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George returned to the table with a couple of pitchers of beer in hand. “I didn’t know what kind of beer you like, so I got a lager and an IPA.”
Kepa laughed. “Where we live, you often don’t get much of a choice.” He scrutinized the two pitchers before holding out his glass. “I’ll try the IPA.”
“It might be a bit strong for your tastes,” said George as he filled Kepa’s glass. He then turned to Maite, who held up her hand, signalling George to wait a moment. She watched as Kepa took a sip of his beer. His eyes started watering and his lips puckered up.
Buber’s Basque Story is a weekly serial. While it is a work of fiction, it has elements from both my own experiences and stories I’ve heard from various people. The characters, while in some cases inspired by real people, aren’t directly modeled on anyone in particular. I expect there will be inconsistencies and factual errors. I don’t know where it is going, and I’ll probably forget where it’s been. Why am I doing this? To give me an excuse and a deadline for some creative writing and because I thought people might enjoy it. Gozatu!
“You call this beer?” he barely squeaked as he put his pint glass back on the table and guzzled some water.
Maite promptly took the IPA from Kepa as she smiled at George. “I’ll be fine with this,” she said as she handed him her empty glass. “But, if you can fill this with the lager for Kepa…”
Unai laughed. “It does take some getting used to,” he said. “And, some just don’t like it. Eric has never gotten the taste for it.”
Eric shook his head. “Nasty stuff. And it’s everywhere. It’s sometimes hard to get anything else. Anyways,” he continued, “how was your trip to the Statue of Liberty?”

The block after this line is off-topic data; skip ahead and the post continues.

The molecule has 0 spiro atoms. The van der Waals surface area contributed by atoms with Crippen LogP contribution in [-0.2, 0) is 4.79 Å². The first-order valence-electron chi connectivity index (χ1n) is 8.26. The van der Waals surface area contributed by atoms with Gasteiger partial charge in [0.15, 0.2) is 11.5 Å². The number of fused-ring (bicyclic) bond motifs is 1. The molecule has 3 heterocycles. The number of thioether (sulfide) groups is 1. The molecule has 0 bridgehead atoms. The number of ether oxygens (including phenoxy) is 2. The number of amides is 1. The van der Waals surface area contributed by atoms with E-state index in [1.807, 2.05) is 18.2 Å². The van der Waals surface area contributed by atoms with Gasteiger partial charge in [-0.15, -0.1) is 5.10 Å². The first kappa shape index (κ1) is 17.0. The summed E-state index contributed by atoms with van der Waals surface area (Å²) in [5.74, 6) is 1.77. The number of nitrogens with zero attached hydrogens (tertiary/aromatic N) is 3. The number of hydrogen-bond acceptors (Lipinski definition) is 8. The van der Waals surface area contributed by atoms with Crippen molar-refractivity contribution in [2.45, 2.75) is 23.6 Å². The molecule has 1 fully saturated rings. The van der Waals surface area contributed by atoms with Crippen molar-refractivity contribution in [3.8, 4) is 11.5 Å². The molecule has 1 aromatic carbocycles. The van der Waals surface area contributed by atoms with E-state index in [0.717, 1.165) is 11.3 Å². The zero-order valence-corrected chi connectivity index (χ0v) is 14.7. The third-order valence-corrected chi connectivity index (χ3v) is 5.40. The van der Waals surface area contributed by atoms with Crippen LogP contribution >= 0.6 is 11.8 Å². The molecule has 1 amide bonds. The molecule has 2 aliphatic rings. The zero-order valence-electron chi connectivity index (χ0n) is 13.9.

Kepa glanced sideways over the top of his new pint at Maite as she began to speak. “It was… interesting,” she said. “Definitely different than what I think either of us expected.”
“How do you mean?” asked Unai.
“It was just much more… immersive,” replied Kepa. “Much more realistic than I expected. I really felt I was there with the crowds.”
“I know what you mean,” said Edurne wistfully. “I get caught up in the stories and almost feel I’m walking beside those new immigrants.”
Maite nodded. “Bai, that’s what we meant. It’s just so easy to feel like you are one of them.”
“Huh,” replied Unai. “It’s been a long time since I’ve been there, maybe I’ll have to take another visit. I don’t remember it being so interesting.”
“Well,” laughed Edurne, “you were something like twelve when you went last time. There wasn’t much that kept your attention back then.”
Unai returned her laugh as he raised his pint. “Fair enough,” he said with a smile as he mock-toasted and took a big gulp of his beer.
It wasn’t long before they had neared the end of their beers. Eric looked at his watch. He was the only one of them that actually wore one, the rest of them relying on their phones to check the time. “It’s about time to head to the theater,” he said as he downed the rest of his beer. “Is everyone ready to go?”
“Let me run to the restroom first, and then I’m ready,” replied Edurne, who also swallowed the last of her beer.
“Good idea, me too,” said Maite. Soon, they were all heading to the back and the restrooms. Moments later, they all reconvened outside of the pub.
“This way,” said Eric as he led them down the street.